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THE WASHINGTON TIMES.1. SUNDAY,' JULTT -2,1 1&16.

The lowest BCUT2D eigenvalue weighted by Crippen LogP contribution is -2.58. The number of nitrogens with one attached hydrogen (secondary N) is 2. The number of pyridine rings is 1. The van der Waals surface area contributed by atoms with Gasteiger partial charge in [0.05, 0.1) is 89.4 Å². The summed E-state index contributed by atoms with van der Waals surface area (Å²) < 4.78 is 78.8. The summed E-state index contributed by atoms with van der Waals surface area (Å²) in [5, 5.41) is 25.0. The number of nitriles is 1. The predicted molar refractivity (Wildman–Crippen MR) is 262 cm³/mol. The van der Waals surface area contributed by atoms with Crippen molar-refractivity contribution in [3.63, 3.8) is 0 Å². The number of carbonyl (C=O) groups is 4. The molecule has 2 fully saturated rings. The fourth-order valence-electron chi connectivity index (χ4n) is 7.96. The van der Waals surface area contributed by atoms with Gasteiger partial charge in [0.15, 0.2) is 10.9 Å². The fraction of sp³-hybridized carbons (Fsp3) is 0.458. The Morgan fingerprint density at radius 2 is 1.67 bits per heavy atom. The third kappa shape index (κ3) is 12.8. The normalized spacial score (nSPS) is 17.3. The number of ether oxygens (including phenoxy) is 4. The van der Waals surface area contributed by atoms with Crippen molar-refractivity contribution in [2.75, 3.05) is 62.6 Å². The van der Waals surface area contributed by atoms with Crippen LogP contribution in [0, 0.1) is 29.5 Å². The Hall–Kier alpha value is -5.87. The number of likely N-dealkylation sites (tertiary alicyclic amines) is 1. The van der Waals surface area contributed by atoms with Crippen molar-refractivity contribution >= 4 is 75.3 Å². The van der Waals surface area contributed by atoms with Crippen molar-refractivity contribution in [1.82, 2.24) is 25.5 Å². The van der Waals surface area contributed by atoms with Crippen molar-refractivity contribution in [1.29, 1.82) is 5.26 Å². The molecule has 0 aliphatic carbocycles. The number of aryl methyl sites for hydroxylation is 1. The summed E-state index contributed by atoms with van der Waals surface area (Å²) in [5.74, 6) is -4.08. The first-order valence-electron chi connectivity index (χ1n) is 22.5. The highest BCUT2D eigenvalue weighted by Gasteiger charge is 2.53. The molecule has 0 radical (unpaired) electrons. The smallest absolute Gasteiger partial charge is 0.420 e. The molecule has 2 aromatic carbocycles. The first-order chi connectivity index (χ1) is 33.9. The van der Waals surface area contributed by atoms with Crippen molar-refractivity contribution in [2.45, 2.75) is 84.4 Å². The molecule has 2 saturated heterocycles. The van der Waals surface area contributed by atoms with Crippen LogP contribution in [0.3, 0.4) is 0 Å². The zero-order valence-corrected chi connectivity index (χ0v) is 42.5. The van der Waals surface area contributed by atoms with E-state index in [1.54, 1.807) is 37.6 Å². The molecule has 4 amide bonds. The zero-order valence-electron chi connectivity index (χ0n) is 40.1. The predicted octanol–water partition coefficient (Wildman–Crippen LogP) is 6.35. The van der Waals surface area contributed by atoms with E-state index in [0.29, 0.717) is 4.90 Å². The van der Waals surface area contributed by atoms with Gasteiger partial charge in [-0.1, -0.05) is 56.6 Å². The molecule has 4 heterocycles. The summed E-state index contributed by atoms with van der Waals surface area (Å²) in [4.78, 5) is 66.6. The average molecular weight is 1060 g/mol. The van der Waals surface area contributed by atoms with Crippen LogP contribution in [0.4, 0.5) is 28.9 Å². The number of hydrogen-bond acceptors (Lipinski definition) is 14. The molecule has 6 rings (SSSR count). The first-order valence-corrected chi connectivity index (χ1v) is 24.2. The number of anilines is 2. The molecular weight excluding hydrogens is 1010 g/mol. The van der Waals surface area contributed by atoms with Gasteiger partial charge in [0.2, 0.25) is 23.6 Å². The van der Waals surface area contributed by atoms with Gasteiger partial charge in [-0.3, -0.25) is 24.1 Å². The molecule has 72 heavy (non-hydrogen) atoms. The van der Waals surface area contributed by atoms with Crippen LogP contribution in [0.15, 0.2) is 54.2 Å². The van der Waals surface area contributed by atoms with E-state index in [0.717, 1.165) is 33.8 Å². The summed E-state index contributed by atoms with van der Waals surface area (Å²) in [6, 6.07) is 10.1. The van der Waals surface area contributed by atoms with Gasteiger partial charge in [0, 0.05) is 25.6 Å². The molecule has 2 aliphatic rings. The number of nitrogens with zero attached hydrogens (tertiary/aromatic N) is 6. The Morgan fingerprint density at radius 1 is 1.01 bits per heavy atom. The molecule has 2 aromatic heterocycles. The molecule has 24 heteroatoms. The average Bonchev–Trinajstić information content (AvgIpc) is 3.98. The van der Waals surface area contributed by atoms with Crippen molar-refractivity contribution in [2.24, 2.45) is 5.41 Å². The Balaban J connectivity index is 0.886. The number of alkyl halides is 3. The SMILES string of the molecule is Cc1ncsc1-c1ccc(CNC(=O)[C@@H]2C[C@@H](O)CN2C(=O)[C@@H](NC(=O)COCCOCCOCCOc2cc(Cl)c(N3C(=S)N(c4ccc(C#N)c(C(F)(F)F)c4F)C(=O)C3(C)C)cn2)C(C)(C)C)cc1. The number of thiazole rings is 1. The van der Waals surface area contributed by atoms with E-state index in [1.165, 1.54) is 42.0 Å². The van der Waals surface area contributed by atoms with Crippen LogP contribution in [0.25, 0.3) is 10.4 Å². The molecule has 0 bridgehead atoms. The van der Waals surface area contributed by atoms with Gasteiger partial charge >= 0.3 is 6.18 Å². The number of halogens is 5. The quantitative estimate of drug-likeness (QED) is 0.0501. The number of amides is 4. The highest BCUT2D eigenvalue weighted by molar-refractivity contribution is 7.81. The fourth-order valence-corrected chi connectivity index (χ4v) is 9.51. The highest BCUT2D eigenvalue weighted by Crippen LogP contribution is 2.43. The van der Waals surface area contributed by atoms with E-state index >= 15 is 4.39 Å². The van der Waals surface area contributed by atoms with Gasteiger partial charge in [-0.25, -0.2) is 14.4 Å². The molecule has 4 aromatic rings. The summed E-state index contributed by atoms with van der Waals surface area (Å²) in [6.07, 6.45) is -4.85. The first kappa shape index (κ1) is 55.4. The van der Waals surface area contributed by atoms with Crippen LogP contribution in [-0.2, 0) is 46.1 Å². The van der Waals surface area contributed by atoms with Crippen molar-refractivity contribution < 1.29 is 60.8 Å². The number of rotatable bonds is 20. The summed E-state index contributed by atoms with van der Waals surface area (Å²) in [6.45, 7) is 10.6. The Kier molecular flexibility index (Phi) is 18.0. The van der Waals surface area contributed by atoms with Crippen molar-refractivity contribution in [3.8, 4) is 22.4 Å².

1 . INDEPENDENCE DAY TO BE A BUSY ONE FOR WASHINGTON Extensive and Varied Celebra tion Planned for "Safe and Sane" Fourth. WILL START EARLY IN DAY Municipal Program and Labor Parade Among Big Features of Program. independence day Program 9:80 a. m. Track and field event, Monument ground. 10 a. m. Labor parade starts 'from Peace Monument 10 a. m. "Americanization Day" celebration at base of Washington ' Monument. 11 a. m. Address by President Wilson at dedication of new building of , American Federation of Labor. 11 a. m. Swimming events, municipal bathing beach. 12 noon Patriotic observance by Association of Oldest Inhabitants at engine house, Nineteenth and H streets. 2:80 p. m. Horse show and riding carnival at Brightwood reservoir. 6 p. m. Marine Band concert on Monument grounds followed by 'dis play of fireworks. All day celebrations at Drummond, Somerset, Congress Heights, and special exercises at Petworth, Plney Branch, Brookland, and Rivcrdale. Washington will have one of the butteit Independence Days It has yet known next Tuesday. The municipal celebration will be ex tensive and varied. An unusual feature of the day will be the monster labor parade In connection with the dedication of the new head quarters building- of the American Fed eration of Labor. Scores of other events have been planned, such as the "Amerlcanliatlon Day" exercises at the base of the Wash ington Monument by the Sons of the Revolution. In many sections there wilt be com munity celebrations, and nearly every suburb cither will havo a procram of its own or has planned to unito with other suburbs In a Joint celebration. Commissioner Oliver P. Newman, chairman of the citizens' committee for the municipal celebration, has an nounced every detail of the program completed. The committee Is still short about $200 of the amount needed to pay Its ex penses, but It Is expected this will be subscribed tomorrow. Starts at 9:30 o'clock. This celebration will be;jln with truck and fleld events on the Monurmnt grounds at 9:30 o'clock, -will Include an aquatic meet at the municipal bathing beach at 11 o'clocK. a horse show and riding carnival at Brlshtwood reservoir at 2:30 o'clock, and will reach a climax with a Marine Hand concert and a fireworks display on the Monument grounds In the evening. The program at Brightwood will In clude these events: Work horse parade, private teams, saddle class, jumping class, saber drllL Troop. C. Second Cavllry, ponies In harness, mounted exhibit, harness class, mounted wrestling, ponies under saddle, rescue race, long Jump, half mile race, Roman race, shoe race, mounted tug of war and greasy pi? chase. The Second Cavalry troop wlH be a feature of the program. Many of the performance, they will so through will be those of tho exhibition drills given at Fort Myer. which have been suspended for. the summer. Melvln C. Hazen. chairman of the tournament committee, has announced a heavy list of entrants for nearly all the other events. Many trophies and prises are to be srlven. C B. Beckett, chairman of the muni cipal track, Aeld and swimming events, has announced an Interesting program for this series. Track and Field Events. In the track and fleld events there will be nineteen competitions, as follows: 100-yard dash, open: 100-yard dash, novice; 100-yard dash, semi-finals, open: l(X-yard dash, semi-finals, novice; 440 yard run: ino-yard dash, open, final; 100 yard dash, novice, final; relay race. 85 poun class; 220-yard dash; relay race, 100-pound class; 8S0 yard run; relay race, lib-pound class; running high Jump, run ning brood jump; relay race, unlimited weight; 12-pound shot; Boy Scout relay: Citizens' Association relay; District uuara roiay. There will be mldsret. Junior and senior swimming events, plunges, diving ana unuerivaier swims. The Marine Band concert will start at 6 o'clock. E: C. Graham, chairman of tho fireworks committee, an nounced that the display will be one ct the most elaborate yet given here. Firing will start at dark. Serving en Mr. Oraham's committee are E. A. Kenning. Charles F. Crane, George H. Markward ,and Samuel J. Pres cott. ' The parade of organized labor's men will start fro mthe Peace Monument at 10 o'clock. At that time Presi dent Wilson will be escorted to the new Federation building and take his place to review the parade, which Will disband after passing that build ing. Route of Parade. The route o fthe parade win be from Peace Monument west on Pennsylvania avenue to Fifteenth, street, north to K street, east to Tenth street, north to Axassacnusetts avenue, east to Eighth and L streets. Where the marchers will disband. They will proceed to the site of the federation building and there will hear President Wilson make the principal address. On the speakers' platform will be Mrs. Wilson, the Secretary of the Treasury and Mrs. McAdoo, the Seoretary of the Interior and Mrs. Lane .the Secretary of Labor and Mrs. Wilson, members of the Senate and mo ncuio ,ana oinciais or tno Amer ican Federation of Labor. The guests for the occasion will in clude the executive council of the federation .and all international, na tional and State bodies have hn in. vited to send representatives. Great Britain's labor organization has sent two representatives . Members of Columbia Typographical Union No. 101 will lead the fourth divi. slon. They will form In Third street northwest between B and C streets. It Is expected there will be more than id.ijuo organized worxers in me una. There will be six divisions, "Americanization Day." Sons of the American Revolution will have their "Americanization Day" exer cises at the base of the Washington Monument at W o'clock Tuesday morn ing. A speolal invitation has been ex tended to E00 recently naturalized citi zens residing in the District. Addresses will bo made to each ef the nationali ties represented. William F. Qudo will talk to the for mer Germans, Salvatore Deslo to the former Italians, Dr. John Constas to the former Greeks, and Dr. Leopold Glushak to me rormer Russian Heorews. Associate Justice Ashley M. Gould of tho District Supreme Court will make an address and Albion K. Parris. of'the Sons or the Revolution In the District, win reaa wie declaration or independence. Galllard Hunt, president of the Sons or the Revolution In the District, will preside. The Marine Band also will play at these exercises. Both tho Sons of the Revolution and the Sons of the American Revolution nro repreaentdo on the commlttoe of arrangements, made up or Commander John 11. Moore, U. S. N. Retired; Col. V. Cox, Frederick D. Owen, Col. John R. Hoff, U. S. A. Retired, and Albion K. Parris. under the auspices of the Petworth Cttli zens' Association. A children's parade will form at 9:15 o'clock. The parado route ends at the Pet worth School playgrounds, where ther will be a flag raising and other exer cises. Balloons, representing the thir teen colonies, will released. In the afternoon there will be an ath letic program and a basket luncheon will follow at 5 o'clock. Patriotic exer cises, with speakers, are announced for 6:15 o'clock. The Petworth program will conclude with a fireworks display and an Illumi nation of Llbbey Park. Plney Branch also will have a chil dren's parade. This will start at 6 o'clock from Iowa avenue and Four teenth street. There will bo several floats in this parade. There will be GUARDSWOMEN OF EW MOBILIZE Mrs. Cornelius Vanderbilt Bapk of Co-operation Plan to Aid Soldiers' Families. races and public motion pictures on a screen at Thirteenth and Decatur streets. J. Walter Thompson Is chair man of the committee In charge. At Con nress Heights. A tournament and free barbecue will! be among the features of the program! at congress Heights. Congressman Sydney B. "Mudd and Jackson H. Ral ston will make addresses. In the even ing there will be dancing In a speclat pavilion, erected to be a feature at a mammoth lawn fete to last ten nights. Drummond and Somerset. Md., have planned all-day programs. There will be a baseball game at 10 o'clock be tween married and slhale men. Track events are scheduled for 2:30 o'clock. In the evening there will be fireworks at 8 o'clock, on Somerset Field. NEW YORK, July St. New fork's na tional guardswomen began mobilizing hers toray to keep 'the wolf from the door while their men wait on tho border to light for' Unole' Bam. Ignoring tho wrangle In,' Congress over whether the American Government should keep the women and children or its lighting men from wunt while tnoso men are serving tho ting, Mrs. Cornelius Vanderbilt, wife of Lieut. Col. Cornelius vnnclerDllt, und six other uuuruswomen, rormed the nucleus of tho Active bervlce Auxiliary of the Now York national guard. Tho organization Is purely co-operative. To be tho wire, mother, child or dependent of any guardsma n is to be a member or tnis ciub. inc idea is to make the guardsmen's families self supporting, not through charity, but through mutual aid. ROBERT E. LEE PILOT DEAD IN CINCINNATI Shot at Crow; Lost Toe. MIDDLETOWN, N. Y., July 2. George Nelll, a farmer of Jertersonvllle, took his srun and went out to shoot crows which were raiding his cornfield. As he was about to ralso his gun to, Are at a crow the weapon was discharged, sending the charge Into his foot and shooting off one of his toes, besides badly Injuring his foot. The farmer then harnessed his team and drovo sev eral miles to have a surgeon dress the wound. Captain Won Famous Steamboat Race on Mississippi. CINCINNATI, July 2.-James T. Pel!, eighty-seven of Covington, Ky., one of the oldest Mississippi river pilots of ths Mark Twain period, has Just died in this city. Although his fame has been forgotten by some In the past quarter of a cen tury, Pell Is the lost of the crews of tlio steamers Robert E. Lee and Natchez.' He piloted the Robert E. Lee from Cairo, III., to St. Louis and victory In a historical race between tho two boats from New Orleans Juno 30, 1870. Poll was a native of Paducah, Ky., and engaged In pilot work In the early development of Mississippi and Ohio steamboat trade. In 1870 he was en gaged In tho Louisville-New Orleans trade. Cant. J. W. ftinnnn. nf h Tlnh. lert E. Lee, pnld him $500 to guide the sicnmcr up me .Mississippi rrom uairo to St. Louis. The spectacular scene of the race came In the upper portion, when a dense fog settled on tho Mississippi valley. Under Pell's direction the Robert E. Loe ran through the fog and left tho Natchez be hind, after the two boats had run neck and neck from Now Orleans to the mouth of the Ohio river. When the Lee reached the St. Louts docks five hours ahead of the Natches 20.000 people were waiting, and thou sands of dollars bet on tho Natchez as favorite changed hands. It was said to be the greatest river, race ever run. Chokes to Death on Steak. POTTSTOWN. Pa. July 2. Henry Fryer, fifty-three, choked to death when a piece, of beefsteak lodgeA In his throat while eating dinner at a local hotel. Wavlncr his arms wildly In the air as ho walked around the ropm, ha died In ten minutes. BOUCK WHITE SEIZED US HE LEAVES PRISON Must Face Charge of Burning Amerioan Flag Oration In Police Court. NEW YORK, July 2.-As Douck White, pastor of the "Church of the Social Revolution." was leaving the Queens county Jail, after serving a thirty-day term for distributing circulars carica turing the American flag, he was re arrested by Detective Ocean on a charge of participating in a flag burn ing ceremony in his church on June 1. He was taken to the office of Chief Magistrate McAdoo, Where a group of his followers. Including Ned Ames, master of ceremonies at the flag burn ing, greeted him. White made a speech characterizing the arrest of Ames and his dotentlon In bellovue Hospital In connection with that Vinci dent" as the most infinite outrage in the history of New York penology." . The chief magistrate wasn't In his office an dGegan escorted his prisoner to the Tombs court for arraignment be fore Magistrate Nolan. Thsjro White made another address and waived ex amination. He was held In 1100 ball for trial with other members of his. "congregation" in the court of special sessions. White said he would taok his case to the highest court In the land If necessary "I am the arch patriot," he said, ad dressing Magistrate Nolan ."and all will see that In my vindication." Then, pointing to the red, white, and blue emblems In tho lapels of several men, he added: "My International flag means more by far than you gen tlemen are wearing now." Biggest Freighter Hereon Maiden Trip Italian Steamer Milazzo Is Equip- ped With Cars and Elevators for Unloading. NEW YORK. July 3. The Italia steamship Milazzo, which, according to her captain, Slmone Gull, is the largest vessel in the world devoted exclusively to the carrying of freight, and also dis tinguished on account of her new y tern of freight handling, which is unique In this port, came Into the barborvyes terday on her maiden voyage jfroni Genoa with a broken propeller an went at once into dry dock in the DrU basin. The Milazzo is a new type of freight steamer and was designed by MenadL She is equipped with a system of care and elevators, which enable her to dll. charge her enormous cargo capacity of 14.000 tons in much shorter time than otherwise would be possible. Tho Milazzo v,na built at Spezla for the Navagazlone Generate Italfana Line and is to bo followed shortly by a sister ship, the Volturno. Through-the bottom of the holds of the Mtlazso runs a' sys tem of tunnels in which tha'cars are operated. The cars are hoisted to a height where the cargo can be dls charged or loaded onto another vessel by gravity. The system is suited only to handling bulk cargoes, such as grain or coat The Milazzo Is YUftl tons gros a&4 7.GJ7 tons register. She is 61) feet long, 65 feet beam, and S3 feet deep. Her dis placement loaded Is 20,400 tons and she steams eleven knots en hour. Tile Workers Strike. BRADFORD. Pa., July S.-One hundred and fifty members of the in ternational brick, tile and terra cotta workers' alliance went on strike today when It was announced that the wages would be cut from $3.25 to S3 a day. Hf - LSSBSSSjBBSTH) BRSlBnBHH K-3$"4S lB f BBBBBHSl i V VBlBBKL--.-.. - A.lMK'jSSMH3RIBHkflsSSSSSM i MSSSSSSSSSSSSSSSSSSM a wr, ' .-l- .tt. "'';;;;;igSSSX?SSSSSSS IWSwSfSSSS '' SSSSS w4 'sSSSSSSSSSSH - Jc Y SSSSmT'liCi25:t?.r'' ' i f i irTiyii t YhflaSSSSMSSSSISSSSSSSSSa. t' j?'!,' ', !lm i---.-. jMasss jisSaiM v SHS BBSaSrisBBBBBBBBHBBBYsttaMMl'SsH IB SSKEXT''siBEsav''5!4fti'1' assBBF IW mii in ju v.; r ji "Qj - f ' . 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He fully realized the defects that characterized most restaurants at that time and planned to put into operation a lunchroom that would not only be a place in which to dine, but also a place in which to dine well a model of its kind. So the first of his ideal restaurants came into being. So successful was it that it was fol lowed by another then a third. You probably know them and their delicious menus of care fully selected, well cooked foods, excellent sanitary appointments, matchless service and low prices. There were, however, other important elements the supply and produce dealers to whom no small credit of ths MODbL LUNCHROOM success is due they're listed below: You Can Get L. Delicious Ice Cream At the MODEL LUNCH ROOMS W. H. Harrison Wholesale CommiMion Merchant Fancy Fruits and Vegetables 905 B Street ASK FOR Jos. Phillips' ORIGINAL All-Pork Sausage Wilson & Rogers 219 10th St. N. W. Furnishes The Meats and Provisions For These Restaurants, P. K. Chaconas & Co. Fresh Fruits. Vegetables Groceries Furnished To the MODEL LUNCH ROOMS 9th and Louisiana Ave. Berger Bros. 1218 E Street N. W. Specialists in designing and equipping restau rants, hotels and institutions with cooking apparatus manufactured to fit each individual case and particular requirements. Phone Main 1018. CHINA, GLASSWARE, SILVERWARE AND KITCHEN EQUIPMENT OF THE MODEL LUNCH ROOMS FURNISHED BY Dulin & Martin Go. 1215. F St., to 1214-18 G St. We equip the largest and best hotels, lunchrooms etc not oily in Washington but through- out the South. Meinberg's Top Notch Bread AND CAKE SERVED AT THE MODEL LUNCH. John H. Wilkins Coffee Tea Sugar Wholesale 1823 14th St. N. W. Retail 1921 14th St. N. W. The oelebratloa at Petworta will be .